LotR: The Fellowship of the Ring (4-disc Ext. Ed)

  • Title:  LotR:  The Fellowship of the Ring (4-disc Ext. Ed)
  • Director:  Peter Jackson
  • Date:  2001
  • Studio:  New Line Cinema
  • Genre:  Action, Fantasy, Adventure, Drama
  • Cast:  Elijah Wood, Sean Astin, Dominic Monaghan, Billy Boyd, Ian McKellen, Viggo Mortensen, Sean Bean, Orlando Bloom, John Rhys-Davies, Ian Holm, Christopher Lee, Cate Blanchett, Liv Tyler, Hugo Weaving
  • Format:  Color, Widescreen
  • DVD Format:  R1, NTSC, 4-Disc Extended Edition

“The world is changed.  I feel it in the water, I feel it in the Earth, I smell it in the air…  much that once was, is lost.  For none now live who remember it.” — Galadriel, spoken intro.

“For the time will soon come, when Hobbits will shape the fortunes of all.”  — Galadriel, spoken intro.

“I think a servant of the enemy would look fairer and feel fouler.”  — Frodo

“A Balrog, a demon of the ancient world.  This foe is beyond any of you.  Run!”  — Gandalf

For a detailed summary of the film, see two-disc edition blog entry; here I will highlight the new scenes, differences, and appearance of the four-disc edition.

The extended edition of Lord of the Rings:  The Fellowship of the Ring is a very special DVD set.  First, it looks gorgeous — like a leather-bound book, embossed with “gold” leaf.  The DVDs are in a slide-out case within the outer slip case, and that case folds flat to reveal the four discs.  The discs, luckily do not overlap, there is one per leaf.  It looks very, very nice.  The first two discs are the movie and the second two discs are the extra features.  Between the three extended editions, this really is “film school in a box” as the special features look at each and every department that worked on these films, including some that are rarely featured in “making of” materials (such as foley — the art of adding back in regular sounds such as footsteps or hoofbeats to the soundtrack of the film).  The film itself is also re-edited and re-scored, and with the additional time allowed on a DVD release, it’s a fuller and richer film, not constrained by theater running time schedules.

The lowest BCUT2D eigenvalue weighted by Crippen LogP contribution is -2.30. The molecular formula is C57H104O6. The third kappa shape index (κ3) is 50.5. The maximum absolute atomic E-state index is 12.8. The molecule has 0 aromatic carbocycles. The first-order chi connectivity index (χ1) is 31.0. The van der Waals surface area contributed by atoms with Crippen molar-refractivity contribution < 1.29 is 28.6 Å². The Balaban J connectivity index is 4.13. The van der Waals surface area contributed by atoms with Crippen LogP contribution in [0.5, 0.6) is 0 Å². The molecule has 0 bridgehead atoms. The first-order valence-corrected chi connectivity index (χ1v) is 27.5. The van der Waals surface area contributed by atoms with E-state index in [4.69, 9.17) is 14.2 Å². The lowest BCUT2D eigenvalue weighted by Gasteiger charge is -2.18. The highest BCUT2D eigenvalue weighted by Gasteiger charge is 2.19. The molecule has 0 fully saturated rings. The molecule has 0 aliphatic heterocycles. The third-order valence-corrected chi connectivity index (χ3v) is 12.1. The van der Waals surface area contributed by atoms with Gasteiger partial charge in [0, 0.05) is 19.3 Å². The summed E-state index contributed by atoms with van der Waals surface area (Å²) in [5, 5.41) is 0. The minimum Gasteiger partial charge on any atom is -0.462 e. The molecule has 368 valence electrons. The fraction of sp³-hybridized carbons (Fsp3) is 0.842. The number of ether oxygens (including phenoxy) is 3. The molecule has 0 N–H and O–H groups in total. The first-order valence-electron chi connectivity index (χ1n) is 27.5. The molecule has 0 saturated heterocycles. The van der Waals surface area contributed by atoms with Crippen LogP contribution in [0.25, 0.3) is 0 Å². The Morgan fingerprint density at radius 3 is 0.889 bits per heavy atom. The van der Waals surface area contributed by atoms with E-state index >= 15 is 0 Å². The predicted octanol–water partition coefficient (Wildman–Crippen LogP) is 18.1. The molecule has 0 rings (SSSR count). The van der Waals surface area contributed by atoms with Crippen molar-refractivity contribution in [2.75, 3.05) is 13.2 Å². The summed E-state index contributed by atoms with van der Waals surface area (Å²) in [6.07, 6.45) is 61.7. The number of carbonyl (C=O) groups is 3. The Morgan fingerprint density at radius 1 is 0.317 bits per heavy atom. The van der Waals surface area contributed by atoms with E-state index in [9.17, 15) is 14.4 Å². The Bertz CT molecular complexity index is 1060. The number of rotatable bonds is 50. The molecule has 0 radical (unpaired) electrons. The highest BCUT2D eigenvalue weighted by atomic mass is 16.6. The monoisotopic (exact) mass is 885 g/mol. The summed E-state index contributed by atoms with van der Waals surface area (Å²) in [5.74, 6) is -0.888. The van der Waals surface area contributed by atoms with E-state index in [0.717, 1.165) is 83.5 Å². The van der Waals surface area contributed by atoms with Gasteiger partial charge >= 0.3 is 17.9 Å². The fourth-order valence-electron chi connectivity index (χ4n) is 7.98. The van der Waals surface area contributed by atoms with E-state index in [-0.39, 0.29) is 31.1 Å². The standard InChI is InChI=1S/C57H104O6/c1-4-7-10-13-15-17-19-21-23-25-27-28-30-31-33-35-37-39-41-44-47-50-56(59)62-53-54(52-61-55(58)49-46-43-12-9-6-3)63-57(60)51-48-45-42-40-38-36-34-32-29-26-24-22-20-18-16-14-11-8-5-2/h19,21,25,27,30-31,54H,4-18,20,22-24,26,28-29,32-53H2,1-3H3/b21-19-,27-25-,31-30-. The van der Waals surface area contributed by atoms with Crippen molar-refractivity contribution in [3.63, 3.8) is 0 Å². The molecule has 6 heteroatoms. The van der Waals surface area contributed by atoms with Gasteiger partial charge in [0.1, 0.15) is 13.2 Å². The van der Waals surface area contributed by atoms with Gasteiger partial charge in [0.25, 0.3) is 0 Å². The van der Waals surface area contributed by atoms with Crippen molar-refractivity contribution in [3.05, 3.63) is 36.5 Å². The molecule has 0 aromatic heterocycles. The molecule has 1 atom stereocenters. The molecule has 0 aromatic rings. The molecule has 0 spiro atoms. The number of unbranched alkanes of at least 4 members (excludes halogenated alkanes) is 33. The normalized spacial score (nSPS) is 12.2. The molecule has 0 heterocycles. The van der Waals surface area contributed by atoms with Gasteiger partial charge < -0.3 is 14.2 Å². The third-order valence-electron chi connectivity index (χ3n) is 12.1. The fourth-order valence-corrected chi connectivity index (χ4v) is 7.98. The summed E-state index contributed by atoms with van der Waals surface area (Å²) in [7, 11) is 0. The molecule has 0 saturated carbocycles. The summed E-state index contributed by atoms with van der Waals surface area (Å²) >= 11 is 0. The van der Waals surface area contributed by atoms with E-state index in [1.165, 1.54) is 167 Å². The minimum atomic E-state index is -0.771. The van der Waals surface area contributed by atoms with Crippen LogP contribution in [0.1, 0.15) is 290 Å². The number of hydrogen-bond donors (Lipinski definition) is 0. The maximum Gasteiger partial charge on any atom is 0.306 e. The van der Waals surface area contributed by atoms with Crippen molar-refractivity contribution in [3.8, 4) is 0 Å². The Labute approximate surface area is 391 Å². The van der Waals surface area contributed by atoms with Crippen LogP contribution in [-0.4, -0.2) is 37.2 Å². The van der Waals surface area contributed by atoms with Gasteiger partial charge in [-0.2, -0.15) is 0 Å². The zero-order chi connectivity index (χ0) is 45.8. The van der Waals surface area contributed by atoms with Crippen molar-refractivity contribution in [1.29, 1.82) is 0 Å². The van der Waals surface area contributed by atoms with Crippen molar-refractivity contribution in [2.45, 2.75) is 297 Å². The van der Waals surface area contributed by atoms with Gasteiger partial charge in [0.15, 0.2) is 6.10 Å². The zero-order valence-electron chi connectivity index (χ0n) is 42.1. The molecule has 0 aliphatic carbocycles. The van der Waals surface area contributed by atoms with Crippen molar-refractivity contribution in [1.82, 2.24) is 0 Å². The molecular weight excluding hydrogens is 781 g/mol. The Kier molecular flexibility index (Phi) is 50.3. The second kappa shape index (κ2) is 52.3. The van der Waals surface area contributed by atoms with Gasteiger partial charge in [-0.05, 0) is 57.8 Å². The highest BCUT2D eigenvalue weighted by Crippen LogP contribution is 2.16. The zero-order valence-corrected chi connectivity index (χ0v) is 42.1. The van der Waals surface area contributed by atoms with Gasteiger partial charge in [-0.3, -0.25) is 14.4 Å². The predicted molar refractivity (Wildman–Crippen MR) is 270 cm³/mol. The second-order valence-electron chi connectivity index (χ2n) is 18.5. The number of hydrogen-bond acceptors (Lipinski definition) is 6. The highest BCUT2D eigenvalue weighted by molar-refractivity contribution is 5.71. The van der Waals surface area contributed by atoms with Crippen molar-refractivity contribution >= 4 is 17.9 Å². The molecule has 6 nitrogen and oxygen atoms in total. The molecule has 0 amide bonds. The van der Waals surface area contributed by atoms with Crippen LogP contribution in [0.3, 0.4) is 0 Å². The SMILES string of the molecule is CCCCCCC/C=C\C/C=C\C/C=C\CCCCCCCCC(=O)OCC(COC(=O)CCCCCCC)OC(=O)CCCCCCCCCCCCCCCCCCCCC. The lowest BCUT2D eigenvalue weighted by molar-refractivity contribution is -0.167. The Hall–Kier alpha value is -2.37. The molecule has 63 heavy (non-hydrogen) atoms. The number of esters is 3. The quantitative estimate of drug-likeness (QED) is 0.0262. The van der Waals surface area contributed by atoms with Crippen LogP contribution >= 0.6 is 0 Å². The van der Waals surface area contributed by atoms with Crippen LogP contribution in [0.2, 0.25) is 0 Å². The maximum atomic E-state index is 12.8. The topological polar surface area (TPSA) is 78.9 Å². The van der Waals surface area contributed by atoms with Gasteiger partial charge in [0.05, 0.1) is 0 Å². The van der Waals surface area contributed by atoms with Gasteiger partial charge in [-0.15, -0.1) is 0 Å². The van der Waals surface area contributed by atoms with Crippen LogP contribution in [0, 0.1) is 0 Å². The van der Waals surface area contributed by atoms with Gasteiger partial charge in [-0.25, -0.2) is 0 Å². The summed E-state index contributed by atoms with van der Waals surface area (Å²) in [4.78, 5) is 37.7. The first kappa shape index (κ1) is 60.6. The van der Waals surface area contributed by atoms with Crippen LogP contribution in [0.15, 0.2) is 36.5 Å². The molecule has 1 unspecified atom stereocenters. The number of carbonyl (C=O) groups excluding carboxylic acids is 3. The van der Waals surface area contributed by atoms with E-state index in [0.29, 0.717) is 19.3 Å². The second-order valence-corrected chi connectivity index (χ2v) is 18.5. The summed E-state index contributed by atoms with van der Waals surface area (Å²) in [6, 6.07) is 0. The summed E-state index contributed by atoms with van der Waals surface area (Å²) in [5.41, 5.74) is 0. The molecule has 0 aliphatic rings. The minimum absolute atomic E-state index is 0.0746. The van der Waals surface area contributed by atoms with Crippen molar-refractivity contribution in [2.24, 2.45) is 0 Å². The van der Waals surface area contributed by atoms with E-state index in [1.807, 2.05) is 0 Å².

Disc One of the extra set is the movie up to the Council of Elrond, specifically Frodo’s decision to take the ring to Mordor.  Disc two picks up with the Fellowship leaving Rivendell and goes to the end of the film.  Because the movie is split across two discs, it is easy to take a break, or even watch it over two nights (as I will be doing with the other two extended editions).  I watched Part I of Fellowship today after lunch, took a break to go grocery shopping, make dinner, and then eat dinner, then watched Part II after dinner — and it worked very well that way.

The extended edition, builds up the plot and brings more of the richness of JRR Tolkien’s world to the screen by adding brief moments, that had to be edited out of the theater edition mostly for time.